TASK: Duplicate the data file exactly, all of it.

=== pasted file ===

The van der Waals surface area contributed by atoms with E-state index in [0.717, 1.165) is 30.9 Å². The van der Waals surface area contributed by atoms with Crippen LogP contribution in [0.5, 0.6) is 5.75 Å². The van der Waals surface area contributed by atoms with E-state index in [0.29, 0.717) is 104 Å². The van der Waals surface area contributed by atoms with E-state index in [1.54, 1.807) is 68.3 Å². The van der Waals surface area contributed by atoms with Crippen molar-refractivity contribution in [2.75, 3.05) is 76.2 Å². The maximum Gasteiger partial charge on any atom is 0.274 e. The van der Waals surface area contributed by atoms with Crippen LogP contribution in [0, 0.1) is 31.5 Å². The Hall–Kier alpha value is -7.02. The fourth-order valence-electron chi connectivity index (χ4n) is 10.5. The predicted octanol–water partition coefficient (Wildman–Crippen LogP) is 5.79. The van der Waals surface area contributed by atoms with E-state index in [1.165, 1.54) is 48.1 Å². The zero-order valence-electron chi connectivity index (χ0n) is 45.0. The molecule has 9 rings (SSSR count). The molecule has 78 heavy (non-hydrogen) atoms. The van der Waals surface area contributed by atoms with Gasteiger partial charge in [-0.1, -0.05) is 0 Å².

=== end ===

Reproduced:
The van der Waals surface area contributed by atoms with E-state index in [0.717, 1.165) is 30.9 Å². The van der Waals surface area contributed by atoms with Crippen LogP contribution in [0.5, 0.6) is 5.75 Å². The van der Waals surface area contributed by atoms with E-state index in [0.29, 0.717) is 104 Å². The van der Waals surface area contributed by atoms with E-state index in [1.54, 1.807) is 68.3 Å². The van der Waals surface area contributed by atoms with Crippen molar-refractivity contribution in [2.75, 3.05) is 76.2 Å². The maximum Gasteiger partial charge on any atom is 0.274 e. The van der Waals surface area contributed by atoms with Crippen LogP contribution in [0, 0.1) is 31.5 Å². The Hall–Kier alpha value is -7.02. The fourth-order valence-electron chi connectivity index (χ4n) is 10.5. The predicted octanol–water partition coefficient (Wildman–Crippen LogP) is 5.79. The van der Waals surface area contributed by atoms with E-state index in [1.165, 1.54) is 48.1 Å². The zero-order valence-electron chi connectivity index (χ0n) is 45.0. The molecule has 9 rings (SSSR count). The molecule has 78 heavy (non-hydrogen) atoms. The van der Waals surface area contributed by atoms with Gasteiger partial charge in [-0.1, -0.05) is 0 Å².